Stars Over Broadway

Stars Over Broadway is a 1935 American musical film directed by William Keighley, written by Jerry Wald, Julius J. Epstein, & Pat C. Flick,[1] and starring Pat O'Brien, Jane Froman, James Melton, Jean Muir, Frank McHugh, and Eddie Conrad.[2] It was released by Warner Bros. on November 23, 1935.

Stars Over Broadway
Directed byWilliam Keighley
Produced bySamuel Bischoff
Screenplay byJerry Wald
Julius J. Epstein
Pat C. Flick
Story byMildred Cram
StarringPat O'Brien
Jane Froman
James Melton
Jean Muir
Frank McHugh
Eddie Conrad
Music byHeinz Roemheld
CinematographyGeorge Barnes
Edited byBert L'Orle
Distributed byWarner Bros.
Release date
  • November 23, 1935 (1935-11-23)
Running time
89 minutes
CountryUnited States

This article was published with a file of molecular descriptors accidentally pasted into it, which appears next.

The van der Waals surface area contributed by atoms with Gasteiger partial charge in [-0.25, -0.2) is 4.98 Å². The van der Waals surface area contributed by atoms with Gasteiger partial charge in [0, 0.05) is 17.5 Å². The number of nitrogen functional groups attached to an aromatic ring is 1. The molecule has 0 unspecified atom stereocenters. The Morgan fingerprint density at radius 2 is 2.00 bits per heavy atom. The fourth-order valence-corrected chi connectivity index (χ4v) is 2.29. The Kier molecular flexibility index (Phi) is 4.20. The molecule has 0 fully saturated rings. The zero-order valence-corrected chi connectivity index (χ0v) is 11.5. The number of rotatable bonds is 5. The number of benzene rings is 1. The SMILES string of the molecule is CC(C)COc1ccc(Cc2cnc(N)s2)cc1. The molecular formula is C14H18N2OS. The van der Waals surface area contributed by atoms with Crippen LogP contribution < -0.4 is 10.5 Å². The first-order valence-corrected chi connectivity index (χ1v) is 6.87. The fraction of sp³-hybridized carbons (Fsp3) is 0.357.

Frank S. Nugent of The New York Times wrote in his review: "The Warners have tackled the operatic film with an engaging sense of humor. In Stars Over Broadway, which opened last night at the Strand, they contemplate grand opera with their tongue in their collective cheek, and with Al Dubin and Harry Warren standing by to assist the Messrs. Verdi, Schubert, and von Flotow in moments of upper registral stress and strain. The result is a generally amiable and melodious comedy which merits praise chiefly for its failure of fawn completely upon the diamond horseshoe. If there has been an evil in this operatic film cycle, it has been that of obsequiousness. No Uriah Heep could be more unctuous than the cinema has been in the presence of the Metropolitan. And opera, when placed in the Fellowship of the Sacred Cows, can be made very dull indeed. Just as dull, in fact, as some of the screen plays about those other Sacred Cows—motherhood, the home, the Hippocratic oath and the football team. Stars Over Broadway, then, is close to its best in that moment when Pat O'Brien refuses to permit the opera to claim his protégé. James Melton, and drags him from the Met stage to the microphone to convert his vocal assets into coffee-hour gold. It seemed that the maestri who heard the singer were thrilled with his voice, but felt he needed about five more years of study before chancing a début. And Mr. O'Brien, as he tactfully expressed it, 'needed some dough' and 'wasn't going to wait till I decorate a wheel chair'."[3]


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